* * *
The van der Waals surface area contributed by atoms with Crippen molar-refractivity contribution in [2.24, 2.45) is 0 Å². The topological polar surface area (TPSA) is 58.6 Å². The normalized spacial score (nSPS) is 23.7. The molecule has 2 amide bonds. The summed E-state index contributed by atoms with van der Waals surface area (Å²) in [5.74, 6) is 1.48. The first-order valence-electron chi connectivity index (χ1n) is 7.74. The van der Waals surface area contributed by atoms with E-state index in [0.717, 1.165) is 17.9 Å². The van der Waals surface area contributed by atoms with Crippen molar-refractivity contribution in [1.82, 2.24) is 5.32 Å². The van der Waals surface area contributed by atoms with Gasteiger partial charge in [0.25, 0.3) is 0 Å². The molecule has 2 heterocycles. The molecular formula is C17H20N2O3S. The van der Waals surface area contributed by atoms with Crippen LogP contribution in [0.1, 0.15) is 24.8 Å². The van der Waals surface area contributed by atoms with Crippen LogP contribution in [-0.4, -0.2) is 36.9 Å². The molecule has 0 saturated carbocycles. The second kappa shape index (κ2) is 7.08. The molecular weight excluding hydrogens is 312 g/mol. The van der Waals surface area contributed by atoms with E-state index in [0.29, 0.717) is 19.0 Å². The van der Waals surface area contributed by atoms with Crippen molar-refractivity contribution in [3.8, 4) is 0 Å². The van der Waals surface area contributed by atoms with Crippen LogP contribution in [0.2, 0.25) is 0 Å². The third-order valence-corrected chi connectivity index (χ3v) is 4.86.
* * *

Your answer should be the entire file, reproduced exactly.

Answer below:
The van der Waals surface area contributed by atoms with Crippen molar-refractivity contribution in [2.24, 2.45) is 0 Å². The topological polar surface area (TPSA) is 58.6 Å². The normalized spacial score (nSPS) is 23.7. The molecule has 2 amide bonds. The summed E-state index contributed by atoms with van der Waals surface area (Å²) in [5.74, 6) is 1.48. The first-order valence-electron chi connectivity index (χ1n) is 7.74. The van der Waals surface area contributed by atoms with E-state index in [0.717, 1.165) is 17.9 Å². The van der Waals surface area contributed by atoms with Crippen molar-refractivity contribution in [1.82, 2.24) is 5.32 Å². The van der Waals surface area contributed by atoms with Gasteiger partial charge in [0.25, 0.3) is 0 Å². The molecule has 2 heterocycles. The molecular formula is C17H20N2O3S. The van der Waals surface area contributed by atoms with Crippen LogP contribution in [0.1, 0.15) is 24.8 Å². The van der Waals surface area contributed by atoms with Crippen LogP contribution in [-0.4, -0.2) is 36.9 Å². The molecule has 0 saturated carbocycles. The second kappa shape index (κ2) is 7.08. The molecular weight excluding hydrogens is 312 g/mol. The van der Waals surface area contributed by atoms with E-state index in [0.29, 0.717) is 19.0 Å². The van der Waals surface area contributed by atoms with Crippen molar-refractivity contribution in [3.8, 4) is 0 Å². The van der Waals surface area contributed by atoms with Crippen LogP contribution in [0.2, 0.25) is 0 Å². The third-order valence-corrected chi connectivity index (χ3v) is 4.86.